More concrete medical marijuana research is on the horizon thanks to grants awarded to two different universities by one foundation with the intent of advancing our understanding of cannabis treatments. University of Utah is planning a $740,000, two-year study on how marijuana affects the brain and why it affects some people differently. UC San Diego, meanwhile, received a cool $4.7 million to research the effects of cannabidiol (CBD) in the treatment of autism. The university said it is the largest private donation for medical cannabis research in U.S. history, according to KPBS.
Where the federal government has failed, The Ray and Tye Noorda Foundation is attempting to fill a need for more comprehensive medical cannabis research. The foundation says it donates sizable grants to projects it believes will help build a “world where all people enjoy equal opportunities to achieve health, purpose, and happiness.” Our medical marijuana attorneys certainly agree cannabis research fits the bill. Project subjects the foundation is funding also include chronic homelessness, economic advancement, housing and health initiatives, and re-entry into society after serving jail time, in addition to cannabis research. The study at the University of Utah will track the reaction of the psychoactive compound in cannabis (THC) with certain brain receptors in 40 adults, according to The Salt Lake Tribune. Finding the right balance of psychoactive and non-psychoactive compounds to produce the desired effect in the brain could be a major breakthrough for treating disorders such as PTSD and anxiety. UC San Diego’s research will stick to non-psychoactive CBD, which shows promise in helping autism patients adapt to brain abnormalities.
Because of marijuana’s status as a Schedule I narcotic according to the Controlled Substances Act, 21 U.S.C. Section 812, funding for medical marijuana research is more complicated than other types of medical treatments. Schedule I means a drug has been determined to have a “high potential for abuse,” “no currently acceptable medical use,” and there is a “lack of accepted safety” even with a doctor’s supervision. For drugs in which these qualities are true, it is understandable why federal agencies would have extremely strict standards for using the drugs in human testing. We would want the highest restrictions possible for medical testing involving other Schedule I narcotics, such as heroin and LSD. We all know cannabis is not in the same league as these highly dangerous drugs. Continuing to hide behind this classification as a reason to delay much needed medical testing is political posturing, pure and simple. To add insult to injury, the little bit of funding tagged for cannabis research often goes toward studying negative effects, like driving under the influence, or drug use prevention studies.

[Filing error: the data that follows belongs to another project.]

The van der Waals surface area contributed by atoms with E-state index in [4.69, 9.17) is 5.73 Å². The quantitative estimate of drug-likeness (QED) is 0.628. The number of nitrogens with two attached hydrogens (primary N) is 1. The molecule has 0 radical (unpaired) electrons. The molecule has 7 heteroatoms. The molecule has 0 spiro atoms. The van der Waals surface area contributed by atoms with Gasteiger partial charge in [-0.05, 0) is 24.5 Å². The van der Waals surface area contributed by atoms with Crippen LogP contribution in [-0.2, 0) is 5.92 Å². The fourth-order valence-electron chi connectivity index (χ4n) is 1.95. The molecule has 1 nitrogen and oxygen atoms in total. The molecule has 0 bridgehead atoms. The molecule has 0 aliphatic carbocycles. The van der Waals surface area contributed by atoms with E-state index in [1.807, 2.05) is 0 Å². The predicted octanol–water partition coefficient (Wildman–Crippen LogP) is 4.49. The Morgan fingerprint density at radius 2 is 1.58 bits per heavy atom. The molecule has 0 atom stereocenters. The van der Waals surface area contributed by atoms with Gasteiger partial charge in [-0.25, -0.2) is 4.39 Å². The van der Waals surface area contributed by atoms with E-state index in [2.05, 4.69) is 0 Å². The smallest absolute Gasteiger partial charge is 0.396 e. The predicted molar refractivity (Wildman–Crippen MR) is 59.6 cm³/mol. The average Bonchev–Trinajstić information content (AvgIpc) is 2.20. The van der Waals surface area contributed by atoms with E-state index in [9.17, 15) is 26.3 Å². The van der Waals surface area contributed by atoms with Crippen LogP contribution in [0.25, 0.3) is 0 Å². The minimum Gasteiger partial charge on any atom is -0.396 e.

When the federal government is not fulfilling its obligation to the people, it is up to the people to stand up for themselves. Generous donors can help us progress with research and medical testing. Meanwhile, our skilled Orange County marijuana lawyers will protect your rights on the legal front. We have attorneys with extensive experience in both civil and criminal cases, so we can tackle a broad range of legal issues. We also can help cannabis businesses get started with business plans and licensing assistance. Our team is ready to help Southern California progress forward with hopes the rest of the country will follow.
The Los Angeles CANNABIS LAW Group represents growers, dispensaries, collectives, patients, defendants, workers and those facing criminal marijuana charges. Call us at 714-937-2050.
UC San Diego Receives Significant Medicinal Cannabis Research Donation, April 26, 2018, KPBS Public Broadcasting
More Blog Entries:
Research: Marijuana Possibly a Treatment for HIV, Nov. 20, 2017, Orange County Medical Marijuana Lawyers Blog